Arbitration and tort claims

Italian Arbitration Law, as amended in 2006, expressly provides for the parties to enter into an arbitration clause concerning their possible tort disputes.  Indeed, Article 808(b) of Italian Code of Civil Procedure, as enacted by 2006 reform, sets forth that “The parties may establish, in a specific agreement, that future disputes relating to one or more specific non-contractual relations be decided by arbitrators (…).

There are only a few reported cases concerning Article 808(b) of Italian Code of Civil Procedure, and therefore it appears that that tool is rarely used.  Nonetheless, it could be very helpful: for instance, in the case of related actions, it could prevent the doctrine of “parallel paths” from applying.

A recent decision of the Italian Supreme Court (Supreme Court, VI Civil Chamber, decision no. 20673 of 13 October 2016, Italian text available here) deals with that matter. As far as I know, it is the first decision issued by the Italian Supreme Court concerning the construction of Article 808(b) of Italian Code of Civil Procedure.

The case heard by the Italian Supreme Court may be summarised as follows.

Wind Jet and Alitalia entered into a memorandum of understanding and an agreement (in April 2012) concerning the possible purchase by Alitalia of Wind Jet’s going concern.

Wind Jet claims that Alitalia unlawfully refused to enter into the sale and purchase agreement; moreover, it has even used some confidential pieces of information it received during the negotiations so as to gain market shares at the expenses of Wind Jet.  Such behaviour would entail, under Italian law, a liability in tort and therefore Wind Jet sued Alitalia in the Court of first instance of Catania, seeking compensation for the suffered damage. 

Alitalia appeared in Court and objected to its jurisdiction, noting that the agreement entered into by the parties provided for an arbitration clause, further specifying that the Court of first instance of Milan shall be the proper venue for disputes that cannot be brought in arbitration.  As an alternative, the proper venue would be the Court of first instance of Civitavecchia, where Alitalia has its registered office.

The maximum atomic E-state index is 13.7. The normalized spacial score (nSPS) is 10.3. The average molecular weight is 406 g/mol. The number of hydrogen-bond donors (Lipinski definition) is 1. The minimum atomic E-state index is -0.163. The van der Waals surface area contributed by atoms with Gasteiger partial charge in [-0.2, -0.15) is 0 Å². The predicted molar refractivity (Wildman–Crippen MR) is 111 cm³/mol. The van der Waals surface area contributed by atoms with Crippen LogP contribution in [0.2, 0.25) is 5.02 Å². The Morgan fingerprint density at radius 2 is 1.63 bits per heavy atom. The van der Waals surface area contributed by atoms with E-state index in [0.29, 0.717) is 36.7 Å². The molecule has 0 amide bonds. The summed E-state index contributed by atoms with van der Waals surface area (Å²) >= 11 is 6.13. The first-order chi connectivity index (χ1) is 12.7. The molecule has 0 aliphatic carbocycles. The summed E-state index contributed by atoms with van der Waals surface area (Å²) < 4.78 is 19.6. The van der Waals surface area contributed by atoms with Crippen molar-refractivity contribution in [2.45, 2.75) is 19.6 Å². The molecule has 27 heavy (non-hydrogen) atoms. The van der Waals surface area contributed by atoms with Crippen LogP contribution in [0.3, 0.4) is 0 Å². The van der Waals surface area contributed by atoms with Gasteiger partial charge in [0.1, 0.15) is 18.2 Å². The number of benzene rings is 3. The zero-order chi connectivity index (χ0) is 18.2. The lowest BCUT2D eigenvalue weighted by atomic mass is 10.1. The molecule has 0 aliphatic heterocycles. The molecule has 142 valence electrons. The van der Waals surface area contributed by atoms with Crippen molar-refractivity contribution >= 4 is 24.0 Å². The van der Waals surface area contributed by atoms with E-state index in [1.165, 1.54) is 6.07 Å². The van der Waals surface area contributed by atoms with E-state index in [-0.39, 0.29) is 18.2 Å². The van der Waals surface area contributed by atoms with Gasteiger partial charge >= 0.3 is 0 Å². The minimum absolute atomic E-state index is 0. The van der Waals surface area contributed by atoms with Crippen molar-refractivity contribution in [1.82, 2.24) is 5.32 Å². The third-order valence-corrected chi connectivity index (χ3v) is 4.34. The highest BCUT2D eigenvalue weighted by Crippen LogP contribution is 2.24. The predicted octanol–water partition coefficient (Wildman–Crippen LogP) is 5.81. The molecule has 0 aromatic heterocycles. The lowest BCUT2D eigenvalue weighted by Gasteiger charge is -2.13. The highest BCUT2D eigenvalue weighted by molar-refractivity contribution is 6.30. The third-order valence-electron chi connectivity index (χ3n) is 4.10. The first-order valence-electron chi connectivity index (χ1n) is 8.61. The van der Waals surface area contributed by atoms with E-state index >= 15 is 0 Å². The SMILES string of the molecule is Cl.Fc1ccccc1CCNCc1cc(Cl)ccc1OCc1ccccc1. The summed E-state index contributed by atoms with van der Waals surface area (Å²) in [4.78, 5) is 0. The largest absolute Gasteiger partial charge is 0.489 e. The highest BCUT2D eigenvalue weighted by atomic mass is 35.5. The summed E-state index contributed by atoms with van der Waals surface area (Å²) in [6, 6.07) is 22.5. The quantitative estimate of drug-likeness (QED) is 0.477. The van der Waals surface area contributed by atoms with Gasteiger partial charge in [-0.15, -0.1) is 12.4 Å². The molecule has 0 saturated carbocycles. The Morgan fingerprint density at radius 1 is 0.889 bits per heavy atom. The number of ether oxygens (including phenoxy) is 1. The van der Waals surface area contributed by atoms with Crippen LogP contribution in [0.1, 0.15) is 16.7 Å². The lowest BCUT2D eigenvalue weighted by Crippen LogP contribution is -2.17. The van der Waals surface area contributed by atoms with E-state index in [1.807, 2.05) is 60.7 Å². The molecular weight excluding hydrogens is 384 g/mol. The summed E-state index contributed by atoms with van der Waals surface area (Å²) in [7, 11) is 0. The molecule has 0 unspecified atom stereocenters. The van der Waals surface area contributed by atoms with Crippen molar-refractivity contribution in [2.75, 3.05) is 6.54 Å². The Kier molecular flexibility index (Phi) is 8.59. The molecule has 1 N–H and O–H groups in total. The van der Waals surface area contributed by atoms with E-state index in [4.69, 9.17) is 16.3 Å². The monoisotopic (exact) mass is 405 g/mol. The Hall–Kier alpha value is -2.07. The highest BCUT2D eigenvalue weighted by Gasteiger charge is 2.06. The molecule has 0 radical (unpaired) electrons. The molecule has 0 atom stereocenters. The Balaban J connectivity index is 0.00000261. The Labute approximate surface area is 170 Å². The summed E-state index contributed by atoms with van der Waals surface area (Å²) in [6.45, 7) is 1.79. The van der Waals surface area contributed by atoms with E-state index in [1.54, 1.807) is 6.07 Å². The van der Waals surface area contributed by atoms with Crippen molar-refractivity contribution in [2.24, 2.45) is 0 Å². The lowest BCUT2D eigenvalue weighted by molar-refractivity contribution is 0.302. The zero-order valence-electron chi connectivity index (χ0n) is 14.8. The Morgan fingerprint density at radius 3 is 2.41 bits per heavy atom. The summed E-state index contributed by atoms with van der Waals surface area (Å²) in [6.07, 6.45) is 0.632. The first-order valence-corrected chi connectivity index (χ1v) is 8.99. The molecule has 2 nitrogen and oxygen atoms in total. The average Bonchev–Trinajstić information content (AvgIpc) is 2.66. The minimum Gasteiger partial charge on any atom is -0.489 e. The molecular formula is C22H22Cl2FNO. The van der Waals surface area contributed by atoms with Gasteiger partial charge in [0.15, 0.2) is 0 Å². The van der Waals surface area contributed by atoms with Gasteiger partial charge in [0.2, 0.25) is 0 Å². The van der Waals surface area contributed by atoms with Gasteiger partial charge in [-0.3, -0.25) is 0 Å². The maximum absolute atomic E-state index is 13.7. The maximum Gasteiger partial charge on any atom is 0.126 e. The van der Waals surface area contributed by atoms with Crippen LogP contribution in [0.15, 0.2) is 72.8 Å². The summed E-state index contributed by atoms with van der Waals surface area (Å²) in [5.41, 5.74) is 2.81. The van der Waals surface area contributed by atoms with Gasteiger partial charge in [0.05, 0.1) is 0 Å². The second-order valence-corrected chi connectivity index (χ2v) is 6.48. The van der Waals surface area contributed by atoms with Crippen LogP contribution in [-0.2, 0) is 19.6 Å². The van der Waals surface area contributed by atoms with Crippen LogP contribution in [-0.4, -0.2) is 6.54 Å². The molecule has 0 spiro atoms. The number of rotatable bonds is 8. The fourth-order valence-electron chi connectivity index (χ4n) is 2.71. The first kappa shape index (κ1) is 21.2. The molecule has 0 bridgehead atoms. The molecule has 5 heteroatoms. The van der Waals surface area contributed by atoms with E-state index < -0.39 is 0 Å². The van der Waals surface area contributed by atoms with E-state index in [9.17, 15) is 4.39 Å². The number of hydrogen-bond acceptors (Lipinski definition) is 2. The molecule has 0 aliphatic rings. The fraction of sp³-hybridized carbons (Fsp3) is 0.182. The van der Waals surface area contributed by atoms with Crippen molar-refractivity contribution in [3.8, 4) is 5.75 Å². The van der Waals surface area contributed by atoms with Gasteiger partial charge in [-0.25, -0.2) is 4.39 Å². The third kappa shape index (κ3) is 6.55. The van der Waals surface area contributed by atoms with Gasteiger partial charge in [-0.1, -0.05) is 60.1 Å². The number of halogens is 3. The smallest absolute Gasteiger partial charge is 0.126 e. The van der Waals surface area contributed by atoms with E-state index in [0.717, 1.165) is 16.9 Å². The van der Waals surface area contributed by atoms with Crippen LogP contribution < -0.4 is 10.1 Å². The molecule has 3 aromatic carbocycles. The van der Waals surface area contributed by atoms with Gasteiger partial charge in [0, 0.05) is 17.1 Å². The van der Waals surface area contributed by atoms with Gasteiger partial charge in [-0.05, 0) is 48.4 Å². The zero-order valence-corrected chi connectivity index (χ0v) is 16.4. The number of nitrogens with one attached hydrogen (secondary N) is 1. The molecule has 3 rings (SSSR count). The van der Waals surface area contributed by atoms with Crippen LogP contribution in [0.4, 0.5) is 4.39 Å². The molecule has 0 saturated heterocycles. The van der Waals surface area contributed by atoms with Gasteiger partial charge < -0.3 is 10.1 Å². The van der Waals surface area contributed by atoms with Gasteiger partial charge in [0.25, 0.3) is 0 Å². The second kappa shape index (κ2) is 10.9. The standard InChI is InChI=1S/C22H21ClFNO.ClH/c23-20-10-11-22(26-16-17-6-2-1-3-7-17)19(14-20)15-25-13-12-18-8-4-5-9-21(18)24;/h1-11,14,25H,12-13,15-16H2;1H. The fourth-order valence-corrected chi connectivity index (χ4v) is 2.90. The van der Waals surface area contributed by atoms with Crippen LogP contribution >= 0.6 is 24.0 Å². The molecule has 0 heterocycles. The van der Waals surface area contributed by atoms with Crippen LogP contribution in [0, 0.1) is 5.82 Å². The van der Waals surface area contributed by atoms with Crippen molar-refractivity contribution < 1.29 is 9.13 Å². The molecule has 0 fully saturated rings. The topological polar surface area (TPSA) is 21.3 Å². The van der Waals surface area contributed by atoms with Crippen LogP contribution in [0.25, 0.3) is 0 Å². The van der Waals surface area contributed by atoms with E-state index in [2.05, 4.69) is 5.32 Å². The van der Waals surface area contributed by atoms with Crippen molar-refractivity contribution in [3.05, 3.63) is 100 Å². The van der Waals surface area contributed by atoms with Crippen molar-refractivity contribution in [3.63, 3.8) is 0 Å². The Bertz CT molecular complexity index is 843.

The Court of Catania upheld Alitalia’s objection and stated that the jurisdiction lies with the Arbitral Tribunal provided for by the arbitration clause entered into by the parties. Wind Jet appealed that decision to the Italian Supreme Court, claiming that the above mentioned arbitration clause does not refer to non-contractual disputes (such as the one arose between the parties).

Alitalia appeared in Court, pleading that the Court of Catania was right in giving a broad construction of the arbitration clause, as it is expected (and indeed required) to do under Article 808(d) of Italian Code of Civil Procedure.  In any event, Alitalia noted that, should the arbitration clause not apply, the Court of Milan (or of Civitavecchia) would be the proper venue for the dispute.

The Supreme Court ruled that the jurisdiction over the dispute does not rest with an Arbitral Tribunal because the arbitration clause does not refer to non-contractual disputes.  That clause reads as follows: “All the disputes arising out of this Agreement, including those concerning its validity, construction, fulfilment and termination, shall be settled under the national rules of the National and International Arbitration Chamber of Milan (…).”  The Supreme Court ruled that, in order to have a non-contractual dispute settled by arbitration, that dispute has to be mentioned in the arbitration clause and, failing the parties to mention it, the construction rule contained in Article 808(d) of Italian Code of Civil Procedure is to no avail: “under Article 808(b) of Italian Code of Civil Procedure, if the parties wish their non-contractual disputes, stemming from a contractual agreement, settled by arbitration, they have to expressly state their intention.  In other words, in the light of the provision contained in Article 808(b) of Italian Code of Civil Procedure, if the parties did not express their intention to also have their non-contractual disputes settled by arbitration, Article 808(d) of the above mentioned Code is to no avail. Indeed, Article 808(d) of Italian Code of Civil Procedure allows a broad construction of the arbitration clause, provided that the parties have expressly provided for the jurisdiction of an Arbitral Tribunal over their non-contractual disputes.

In the case at hand, the findings of the Supreme Court are also confirmed in the light of another clause contained in the agreement entered into by the parties, that is the clause whereby “(…) the Court of first instance of Milan shall be the proper venue for any dispute concerning this Agreement that cannot be brought in arbitration.”  Indeed, that clause would be meaningless, if the parties had agreed on an arbitration clause concerning all their possible disputes (regardless of their contractual or non-contractual nature). 

The Supreme Court ruled that the jurisdiction over the case rests with the State Courts and that the proper venue is the Court of first instance of Milan. Meanwhile, it also provided helpful guidance as to the content and the wording of arbitration clauses, in the case the parties wish all their disputes (contractual and non-contractual) be settled by arbitration.

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